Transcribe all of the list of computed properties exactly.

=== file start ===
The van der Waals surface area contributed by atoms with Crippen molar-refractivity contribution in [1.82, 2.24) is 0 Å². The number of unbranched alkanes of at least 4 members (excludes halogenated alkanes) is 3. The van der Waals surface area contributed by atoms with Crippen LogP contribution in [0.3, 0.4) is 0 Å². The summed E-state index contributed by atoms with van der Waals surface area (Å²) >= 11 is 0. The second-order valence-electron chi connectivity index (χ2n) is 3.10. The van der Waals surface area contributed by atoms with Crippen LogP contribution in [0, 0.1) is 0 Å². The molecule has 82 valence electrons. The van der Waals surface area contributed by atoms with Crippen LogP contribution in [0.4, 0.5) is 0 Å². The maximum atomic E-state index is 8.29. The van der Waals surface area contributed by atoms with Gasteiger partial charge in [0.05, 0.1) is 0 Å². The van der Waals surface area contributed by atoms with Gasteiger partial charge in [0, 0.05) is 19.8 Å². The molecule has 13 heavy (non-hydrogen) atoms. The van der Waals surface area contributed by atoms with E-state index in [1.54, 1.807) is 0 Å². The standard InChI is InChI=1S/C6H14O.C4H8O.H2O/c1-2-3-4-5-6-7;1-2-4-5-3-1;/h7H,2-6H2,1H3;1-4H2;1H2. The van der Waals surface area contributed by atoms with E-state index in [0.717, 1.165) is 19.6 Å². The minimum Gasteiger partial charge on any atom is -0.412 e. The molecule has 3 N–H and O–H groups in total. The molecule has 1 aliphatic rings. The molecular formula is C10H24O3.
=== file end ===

The van der Waals surface area contributed by atoms with Crippen molar-refractivity contribution in [1.82, 2.24) is 0 Å². The number of unbranched alkanes of at least 4 members (excludes halogenated alkanes) is 3. The van der Waals surface area contributed by atoms with Crippen LogP contribution in [0.3, 0.4) is 0 Å². The summed E-state index contributed by atoms with van der Waals surface area (Å²) >= 11 is 0. The second-order valence-electron chi connectivity index (χ2n) is 3.10. The van der Waals surface area contributed by atoms with Crippen LogP contribution in [0, 0.1) is 0 Å². The molecule has 82 valence electrons. The van der Waals surface area contributed by atoms with Crippen LogP contribution in [0.4, 0.5) is 0 Å². The maximum atomic E-state index is 8.29. The van der Waals surface area contributed by atoms with Gasteiger partial charge in [0.05, 0.1) is 0 Å². The van der Waals surface area contributed by atoms with Gasteiger partial charge in [0, 0.05) is 19.8 Å². The molecule has 13 heavy (non-hydrogen) atoms. The van der Waals surface area contributed by atoms with E-state index in [1.54, 1.807) is 0 Å². The standard InChI is InChI=1S/C6H14O.C4H8O.H2O/c1-2-3-4-5-6-7;1-2-4-5-3-1;/h7H,2-6H2,1H3;1-4H2;1H2. The van der Waals surface area contributed by atoms with E-state index in [0.717, 1.165) is 19.6 Å². The minimum Gasteiger partial charge on any atom is -0.412 e. The molecule has 3 N–H and O–H groups in total. The molecule has 1 aliphatic rings. The molecular formula is C10H24O3.